Crown points out inconsistencies, psychiatrist says that's expected from 'deranged mind'

·4 min read

Crown prosecutors attempted to point out inconsistencies in Matthew Raymond's behaviour on the day he shot and killed four people and over the months after the incident.

But during the cross examination, Dr. Julian Gojer, who testified Raymond meets all of the not-criminally-responsible criteria, said people can't expect rational behaviour from "a deranged mind."

Raymond, 50, shot and killed Donnie Robichaud and Bobbie Lee Wright from his apartment at 237 Brookside Dr., then Fredericton constables Sara Burns and Robb Costello when they responded to calls of shots fired on Aug. 10, 2018.

Raymond has pleaded not guilty, and his defence team is arguing he was not criminally responsible for the shooting on account of a mental illness. Raymond previously testified he thought the end times had come and he was shooting demons, not humans, to defend himself.

Crown prosecutor Darlene Blunston suggested Raymond's behaviour was inconsistent.

Raymond testified he was shooting everyone that moved, but he did not shoot a couple who was standing by Robichud's body and later, when they were cowering behind a parked car.

He also resisted officers who were trying to apprehend him, but was calm and cooperative when he was in an ambulance after he was arrested. She said he also accepted the arresting officer's words when she said he can ask for a lawyer and explained to him his rights.

Shortly after his arrest, at the hospital, Raymond wrote a note saying "lady officer" and "lawyer."

But Gojer says it's difficult to "give a rational explanation to irrational behaviour."

Gojer testified he believed Raymond was operating under delusions that began in 2017 and reached a "crescendo" on Aug. 10 when Raymond thought he heard a child say "come out and play, baby" and interpreted that as a threat and a sign that the world is ending.

Gojer said Raymond did not reveal his belief in demons until Oct. 4, 2020. Gojer said that revelation was not a surprise to him, because he had already seen "a wealth" of evidence on Raymond's computer that showed he had been believing in demons, and pointing them out online, for months.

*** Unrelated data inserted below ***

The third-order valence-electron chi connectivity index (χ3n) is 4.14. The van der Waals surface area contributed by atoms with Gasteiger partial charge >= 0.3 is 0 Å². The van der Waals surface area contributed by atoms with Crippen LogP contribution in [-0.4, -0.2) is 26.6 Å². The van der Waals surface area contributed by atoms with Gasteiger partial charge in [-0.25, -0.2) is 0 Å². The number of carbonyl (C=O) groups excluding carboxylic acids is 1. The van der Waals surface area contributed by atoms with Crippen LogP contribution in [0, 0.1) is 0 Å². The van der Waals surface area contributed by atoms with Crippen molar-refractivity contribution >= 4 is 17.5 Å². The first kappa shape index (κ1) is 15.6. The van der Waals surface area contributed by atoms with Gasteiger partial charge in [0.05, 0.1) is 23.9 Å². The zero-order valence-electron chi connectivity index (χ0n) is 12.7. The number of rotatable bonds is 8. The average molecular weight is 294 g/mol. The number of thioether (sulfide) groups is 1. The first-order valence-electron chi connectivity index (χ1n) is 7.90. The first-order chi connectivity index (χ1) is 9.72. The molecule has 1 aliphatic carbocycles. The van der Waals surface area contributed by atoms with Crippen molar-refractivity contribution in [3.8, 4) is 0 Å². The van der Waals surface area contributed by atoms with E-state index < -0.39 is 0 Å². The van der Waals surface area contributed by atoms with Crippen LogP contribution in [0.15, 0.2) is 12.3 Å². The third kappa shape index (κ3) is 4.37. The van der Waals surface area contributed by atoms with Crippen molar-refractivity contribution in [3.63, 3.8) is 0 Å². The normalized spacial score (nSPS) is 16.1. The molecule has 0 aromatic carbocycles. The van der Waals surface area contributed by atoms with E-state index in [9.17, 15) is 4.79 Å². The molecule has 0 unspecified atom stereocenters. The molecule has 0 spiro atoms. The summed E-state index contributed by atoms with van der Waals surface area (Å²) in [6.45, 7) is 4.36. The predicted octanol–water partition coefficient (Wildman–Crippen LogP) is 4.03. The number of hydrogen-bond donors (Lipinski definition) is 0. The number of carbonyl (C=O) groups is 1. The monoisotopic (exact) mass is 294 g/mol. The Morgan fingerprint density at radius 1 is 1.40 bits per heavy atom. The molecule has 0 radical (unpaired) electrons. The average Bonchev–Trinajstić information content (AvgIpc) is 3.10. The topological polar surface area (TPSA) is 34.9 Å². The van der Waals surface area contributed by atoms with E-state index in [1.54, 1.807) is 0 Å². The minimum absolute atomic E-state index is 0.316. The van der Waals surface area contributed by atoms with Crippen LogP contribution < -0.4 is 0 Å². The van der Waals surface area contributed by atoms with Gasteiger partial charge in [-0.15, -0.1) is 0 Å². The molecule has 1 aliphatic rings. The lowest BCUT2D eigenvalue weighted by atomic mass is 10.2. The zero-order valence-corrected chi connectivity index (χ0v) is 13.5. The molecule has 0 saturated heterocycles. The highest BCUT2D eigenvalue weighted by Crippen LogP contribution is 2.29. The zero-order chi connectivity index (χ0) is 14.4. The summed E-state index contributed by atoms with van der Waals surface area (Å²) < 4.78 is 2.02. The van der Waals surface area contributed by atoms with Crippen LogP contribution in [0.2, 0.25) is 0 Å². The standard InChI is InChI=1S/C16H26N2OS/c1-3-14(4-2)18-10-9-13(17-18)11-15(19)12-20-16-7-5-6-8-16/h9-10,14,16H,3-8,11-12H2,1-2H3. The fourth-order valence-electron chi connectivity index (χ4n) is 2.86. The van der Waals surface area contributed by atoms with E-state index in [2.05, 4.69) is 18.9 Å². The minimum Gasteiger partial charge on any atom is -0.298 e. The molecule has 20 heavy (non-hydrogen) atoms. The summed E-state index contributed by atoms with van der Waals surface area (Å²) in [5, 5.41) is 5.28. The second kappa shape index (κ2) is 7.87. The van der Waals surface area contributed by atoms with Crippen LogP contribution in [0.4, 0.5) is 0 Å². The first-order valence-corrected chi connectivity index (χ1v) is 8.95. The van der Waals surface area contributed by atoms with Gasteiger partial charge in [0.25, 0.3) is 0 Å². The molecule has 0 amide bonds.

Blunston said Raymond could remember some things clearly, like eating lentils the morning before he shot people, but couldn't remember why he spent hours doing occult calculations and what the numbers meant.

Gojer said no one is suggesting Raymond had a "global" memory loss, and forgetting certain details does not "suggest his loss of memory is fabricated."

Blunston asked if it is inconsistent that he laid out newspapers and references to hoaxes and serpents on his bed, but when he was interviewed by police and in the hospital, he doesn't mention them?

Gojer said no, it is not, because when he was in the hospital he began realizing that the end times might not have happened.

"It's not that the delusions have gone," he said. "So, he has this vested interest in not sharing the information subsequently even though the information is left on his bed."

Gojer agreed that Raymond's behaviour "does not make sense."

Blunston said Raymond told Gojer he regretted his actions. Does that not mean he knew what he was doing was wrong?

Gojer said no.

"It's a regret that people died, but he still believed it was self defence and he did not know what he was doing was wrong," Gojer said. "I don't' believe that he would have shot anybody, even having delusions about demons, if he did not believe that he was trapped."

Blunston finally suggests: There are people with schizophrenia that can appreciate consequences and nature and know that they're wrong.

Gojer agrees.

No more witnesses

Dr. Gojer said he diagnosed Raymond with schizophrenia, and after reviewing evidence and interviewing Raymond multiple times, he came to the conclusion that Raymond didn't know what he was doing was wrong when he shot and killed four people in Fredericton two years ago.

The Crown and defence have agreed Raymond had a mental illness at the time of the shooting, meaning to get a not-guilty verdict, the defence must prove to the jury, on a balance of probabilities, that Raymond's mental illness either stopped him from knowing the nature and consequences of his actions, or knowing what he was doing was wrong.

Gojer said it's his opinion that Raymond could do neither on Aug. 10, 2018.

Gojer was the final witness in the eight-week trial. The jury has been excused until at least Tuesday morning as both sides work on their final summations.